My first experience in Clermont was a bit special! I had just won the World Cup with South Africa and I arrived in this new team like any rookie. And I really liked it. There’s one thing I learned coming to France and more particularly to Clermont: the people are really passionate, like in South Africa. I’ll give you an anecdote: I was eating in a restaurant in Clermont with Marius Joubert and there were lots of people waiting for us to finish to take pictures and sign autographs. I thought it was great, the respect the French supporters have for the game and the players is just incredible. At Saracens it was very different, I was at the end of my career, I was not starting a lot of meetings, but I was more in a role of mentor for young people. In England, rugby is secondary to football, which takes an impressive place.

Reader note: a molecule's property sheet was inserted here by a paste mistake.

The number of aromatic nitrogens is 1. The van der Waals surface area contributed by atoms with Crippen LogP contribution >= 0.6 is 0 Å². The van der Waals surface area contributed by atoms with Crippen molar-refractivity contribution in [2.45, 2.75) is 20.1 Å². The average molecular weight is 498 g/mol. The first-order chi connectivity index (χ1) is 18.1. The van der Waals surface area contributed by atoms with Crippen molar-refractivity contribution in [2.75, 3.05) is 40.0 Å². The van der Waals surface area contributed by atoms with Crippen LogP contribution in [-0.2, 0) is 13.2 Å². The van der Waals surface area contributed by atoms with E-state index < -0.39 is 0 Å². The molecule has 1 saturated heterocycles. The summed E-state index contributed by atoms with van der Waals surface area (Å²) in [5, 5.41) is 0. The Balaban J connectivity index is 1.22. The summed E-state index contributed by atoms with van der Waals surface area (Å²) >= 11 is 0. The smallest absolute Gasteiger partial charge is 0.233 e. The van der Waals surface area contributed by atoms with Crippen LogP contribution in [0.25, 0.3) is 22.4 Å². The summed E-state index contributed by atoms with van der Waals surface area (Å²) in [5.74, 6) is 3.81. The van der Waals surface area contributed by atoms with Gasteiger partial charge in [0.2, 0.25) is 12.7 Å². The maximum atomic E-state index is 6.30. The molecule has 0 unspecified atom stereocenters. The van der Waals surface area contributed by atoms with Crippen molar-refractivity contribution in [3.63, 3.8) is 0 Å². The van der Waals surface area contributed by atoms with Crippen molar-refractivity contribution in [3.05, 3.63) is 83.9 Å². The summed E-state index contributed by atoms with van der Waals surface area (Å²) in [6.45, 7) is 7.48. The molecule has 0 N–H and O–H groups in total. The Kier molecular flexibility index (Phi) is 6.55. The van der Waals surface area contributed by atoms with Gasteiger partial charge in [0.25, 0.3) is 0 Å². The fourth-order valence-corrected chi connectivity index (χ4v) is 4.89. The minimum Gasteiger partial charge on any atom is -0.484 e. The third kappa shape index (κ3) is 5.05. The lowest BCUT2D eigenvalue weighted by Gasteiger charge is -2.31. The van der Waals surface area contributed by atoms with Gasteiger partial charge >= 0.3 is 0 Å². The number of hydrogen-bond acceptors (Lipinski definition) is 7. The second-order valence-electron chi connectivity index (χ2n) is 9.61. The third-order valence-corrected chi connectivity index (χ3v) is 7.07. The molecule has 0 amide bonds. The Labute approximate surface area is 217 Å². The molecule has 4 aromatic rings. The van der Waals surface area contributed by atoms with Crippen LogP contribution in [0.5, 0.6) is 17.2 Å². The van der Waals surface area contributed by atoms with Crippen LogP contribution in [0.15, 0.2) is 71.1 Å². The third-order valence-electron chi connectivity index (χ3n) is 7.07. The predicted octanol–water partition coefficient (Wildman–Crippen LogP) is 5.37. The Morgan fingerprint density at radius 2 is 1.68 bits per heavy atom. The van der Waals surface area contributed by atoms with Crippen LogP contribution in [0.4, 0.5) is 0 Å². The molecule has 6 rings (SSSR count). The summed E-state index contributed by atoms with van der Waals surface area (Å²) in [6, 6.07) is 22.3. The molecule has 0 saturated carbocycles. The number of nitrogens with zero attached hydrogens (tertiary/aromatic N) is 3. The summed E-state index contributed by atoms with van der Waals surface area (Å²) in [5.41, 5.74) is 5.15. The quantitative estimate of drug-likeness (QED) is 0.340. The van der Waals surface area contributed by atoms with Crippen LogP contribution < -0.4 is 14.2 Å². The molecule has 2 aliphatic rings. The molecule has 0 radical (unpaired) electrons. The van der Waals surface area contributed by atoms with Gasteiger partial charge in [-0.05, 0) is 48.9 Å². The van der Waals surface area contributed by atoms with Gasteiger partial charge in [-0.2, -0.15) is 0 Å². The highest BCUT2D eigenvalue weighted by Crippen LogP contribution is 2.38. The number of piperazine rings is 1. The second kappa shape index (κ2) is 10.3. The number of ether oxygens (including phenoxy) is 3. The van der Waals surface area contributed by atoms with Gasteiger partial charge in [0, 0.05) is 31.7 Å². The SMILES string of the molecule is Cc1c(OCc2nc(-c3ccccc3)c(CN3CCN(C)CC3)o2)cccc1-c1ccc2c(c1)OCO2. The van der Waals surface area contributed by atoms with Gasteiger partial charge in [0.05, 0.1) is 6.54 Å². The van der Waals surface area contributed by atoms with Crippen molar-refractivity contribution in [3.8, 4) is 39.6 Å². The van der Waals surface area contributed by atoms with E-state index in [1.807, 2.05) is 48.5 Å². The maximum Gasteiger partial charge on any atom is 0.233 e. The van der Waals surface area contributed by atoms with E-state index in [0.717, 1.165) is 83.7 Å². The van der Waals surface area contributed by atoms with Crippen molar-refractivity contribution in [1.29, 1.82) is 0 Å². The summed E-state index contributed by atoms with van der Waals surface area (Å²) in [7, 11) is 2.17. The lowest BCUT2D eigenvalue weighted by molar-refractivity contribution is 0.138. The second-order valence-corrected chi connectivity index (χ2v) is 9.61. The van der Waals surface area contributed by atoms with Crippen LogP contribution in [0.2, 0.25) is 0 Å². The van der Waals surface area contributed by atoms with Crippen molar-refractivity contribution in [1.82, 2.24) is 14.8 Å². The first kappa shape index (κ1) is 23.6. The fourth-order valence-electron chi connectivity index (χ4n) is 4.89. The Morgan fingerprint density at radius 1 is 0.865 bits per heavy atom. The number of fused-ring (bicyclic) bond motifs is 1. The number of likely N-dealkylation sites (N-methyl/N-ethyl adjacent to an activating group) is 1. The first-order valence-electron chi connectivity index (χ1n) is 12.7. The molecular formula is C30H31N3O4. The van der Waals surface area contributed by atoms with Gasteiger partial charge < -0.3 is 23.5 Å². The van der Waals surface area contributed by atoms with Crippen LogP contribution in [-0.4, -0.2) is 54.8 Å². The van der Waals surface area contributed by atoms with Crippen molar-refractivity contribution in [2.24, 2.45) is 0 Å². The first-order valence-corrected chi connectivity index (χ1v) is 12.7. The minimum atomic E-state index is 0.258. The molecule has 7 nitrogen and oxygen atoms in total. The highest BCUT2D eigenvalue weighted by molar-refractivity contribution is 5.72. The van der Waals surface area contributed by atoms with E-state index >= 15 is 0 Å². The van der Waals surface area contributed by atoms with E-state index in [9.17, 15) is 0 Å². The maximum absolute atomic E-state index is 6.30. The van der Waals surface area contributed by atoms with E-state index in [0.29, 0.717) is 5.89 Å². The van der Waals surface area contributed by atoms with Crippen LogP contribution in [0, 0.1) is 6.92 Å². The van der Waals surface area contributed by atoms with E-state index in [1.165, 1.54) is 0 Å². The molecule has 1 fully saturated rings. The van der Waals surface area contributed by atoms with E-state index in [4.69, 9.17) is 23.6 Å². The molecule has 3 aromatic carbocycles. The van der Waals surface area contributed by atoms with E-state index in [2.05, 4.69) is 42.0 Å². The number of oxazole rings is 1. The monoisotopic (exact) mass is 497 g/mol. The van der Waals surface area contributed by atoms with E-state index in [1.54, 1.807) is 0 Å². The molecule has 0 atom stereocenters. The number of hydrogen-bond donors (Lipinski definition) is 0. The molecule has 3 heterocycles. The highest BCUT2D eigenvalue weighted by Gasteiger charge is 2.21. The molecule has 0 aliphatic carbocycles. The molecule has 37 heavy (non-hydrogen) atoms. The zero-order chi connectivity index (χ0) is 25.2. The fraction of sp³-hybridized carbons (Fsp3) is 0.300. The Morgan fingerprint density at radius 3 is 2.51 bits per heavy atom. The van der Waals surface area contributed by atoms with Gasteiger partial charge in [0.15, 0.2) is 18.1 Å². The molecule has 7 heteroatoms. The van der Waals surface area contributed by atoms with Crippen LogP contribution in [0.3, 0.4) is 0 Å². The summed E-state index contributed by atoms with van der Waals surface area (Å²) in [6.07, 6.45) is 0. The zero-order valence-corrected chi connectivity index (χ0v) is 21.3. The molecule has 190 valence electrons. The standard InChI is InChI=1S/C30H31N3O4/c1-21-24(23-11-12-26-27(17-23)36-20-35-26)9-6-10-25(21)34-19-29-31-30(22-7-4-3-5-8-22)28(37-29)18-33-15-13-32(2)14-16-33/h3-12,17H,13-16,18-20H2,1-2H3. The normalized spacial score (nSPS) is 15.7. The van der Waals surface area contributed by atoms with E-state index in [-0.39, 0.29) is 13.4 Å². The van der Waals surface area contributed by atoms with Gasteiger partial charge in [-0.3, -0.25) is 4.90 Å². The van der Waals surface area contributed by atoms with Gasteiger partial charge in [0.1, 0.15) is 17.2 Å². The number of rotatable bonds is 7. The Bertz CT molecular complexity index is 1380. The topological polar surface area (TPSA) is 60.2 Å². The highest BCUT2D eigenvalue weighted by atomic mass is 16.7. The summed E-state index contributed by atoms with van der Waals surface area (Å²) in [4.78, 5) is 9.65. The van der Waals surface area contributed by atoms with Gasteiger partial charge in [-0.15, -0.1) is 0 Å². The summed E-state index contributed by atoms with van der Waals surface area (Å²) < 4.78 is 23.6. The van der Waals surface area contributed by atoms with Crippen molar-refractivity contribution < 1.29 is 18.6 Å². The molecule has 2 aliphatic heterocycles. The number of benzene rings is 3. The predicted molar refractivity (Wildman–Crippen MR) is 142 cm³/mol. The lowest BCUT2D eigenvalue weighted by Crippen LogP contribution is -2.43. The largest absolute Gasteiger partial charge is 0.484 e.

More specifically, what do you remember from your short stint in Clermont (2007-2008)?
We had a great team at the time, I was impressed at all levels. The team was already used to playing the final stages and to being regularly in the last four. But the thing that stood out to me the most was this relentlessness in wanting to win the shield of Brennus. There was nothing else in the world. They have created a philosophy entirely focused on this title. I remember that we had won twice against Toulouse, at home and away, but we had lost the final. It really hurt us. And I still regret today not having stayed longer, given that I had signed three years but I had to play again for South Africa, especially since they finally won the Brennus in 2010. I I’m sorry for the fans for not being able to bring them this title before. I would have really liked to be part of this epic.
Now that you’ve been retired for almost ten years, what is your best career story?